This is where the 5% rule comes in.

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How To Retain Clients – Fitness Boot Camp Business Retention

Posted by on April 30, 2013 at 2:33 pm

No we’re not talking about bloating and water retention here – we’re talking about how to keep the clients you’ve already spent a lot of time and money recruiting - Fitness clients retention that is. And that’s the key. Marketing is time-consuming and expensive and if you hate the closing process it only makes sense to do everything you can to keep the clients you already have coming back.

There’s always going to be a certain amount of natural attrition, if a member moves out of the area for example, but if people turn up irregularly and then disappear completely, you’re going to have to find out why.

Fitness Business Retention

Fitness Business Retention

Relationships with Clients

From the start of your fitness boot camp business you should always be building solid relationships with clients. By getting to know them and showing an interest they are more likely to be honest with you, instead of sliding away and refusing to answer your phone calls.  If you’re getting a large percentage of clients who don’t renew, then something’s up and you need to know the reason.

Send a friendly email containing a well constructed but short questionnaire, that also offers a limited time coupon with a deep discount if they do renew.  Leave a space for comments and take careful note of all the responses and take action.  You’re boot camp sessions are too strenuous, some haven’t seen results they were hoping for, they’d rather do Pilates – whatever – these are all things that you can address – especially if you see a common thread.

Do whatever it takes to get those clients back into the fold. Offer Pilates sessions; offer a free personal consultation with the client so she will achieve the results she wants. Those few minutes can ultimately save you a lot more time and money required to market and recruit new clients. (more…)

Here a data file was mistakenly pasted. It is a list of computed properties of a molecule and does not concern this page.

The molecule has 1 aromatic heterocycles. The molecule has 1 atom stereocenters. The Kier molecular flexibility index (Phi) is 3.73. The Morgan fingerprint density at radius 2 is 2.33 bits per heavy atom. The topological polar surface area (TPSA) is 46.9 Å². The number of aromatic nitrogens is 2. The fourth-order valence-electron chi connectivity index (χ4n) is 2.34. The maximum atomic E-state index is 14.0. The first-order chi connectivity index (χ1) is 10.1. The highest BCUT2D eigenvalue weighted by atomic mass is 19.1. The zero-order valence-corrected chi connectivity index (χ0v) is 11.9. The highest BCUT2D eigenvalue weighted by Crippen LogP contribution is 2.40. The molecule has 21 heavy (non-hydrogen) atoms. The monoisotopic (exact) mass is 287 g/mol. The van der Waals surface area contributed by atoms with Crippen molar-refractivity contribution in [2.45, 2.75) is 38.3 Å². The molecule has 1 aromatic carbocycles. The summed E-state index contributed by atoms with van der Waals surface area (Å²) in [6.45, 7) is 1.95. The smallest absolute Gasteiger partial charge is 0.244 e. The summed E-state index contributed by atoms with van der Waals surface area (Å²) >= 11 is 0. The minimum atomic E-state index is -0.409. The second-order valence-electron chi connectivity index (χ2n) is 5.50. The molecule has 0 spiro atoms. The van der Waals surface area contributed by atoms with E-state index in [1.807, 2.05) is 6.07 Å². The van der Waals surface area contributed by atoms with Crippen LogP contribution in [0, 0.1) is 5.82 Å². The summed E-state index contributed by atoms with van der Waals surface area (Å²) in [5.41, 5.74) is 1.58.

How to Generate Fitness Leads without Marketing

Posted by on March 28, 2013 at 4:55 pm

One of the most important aspects of starting a fitness business is marketing.

If nobody knows you exist, you’ll be closing the doors in no time at all.

In the beginning you probably won’t have many clients. Some fitness professionals manage to create a following while working for someone else and those clients will follow if he opens his own facility but it’s rarely an adequate number to pay the bills and make a profit.

A monthly budget should be set aside for marketing for at least your first year of business and factored into your startup costs. You should also concentrate on targeting your advertising towards the market you wish to attract, so it’s going to take some research to discover where you will get the most bang for your advertising buck.

It’s also expedient to monitor the responses you get from all your marketing campaigns. If you’re using newspapers or magazines including a coupon from which you can monitor the source will be very helpful. Groupons and coupons that can be used with smart phones are gaining rapidly in popularity.

Of course you will probably start a FaceBook page and a blog for your fitness business and you can also code any coupons and special offers accordingly. The best way to get attract new members initially will be by offering freebies and coupons.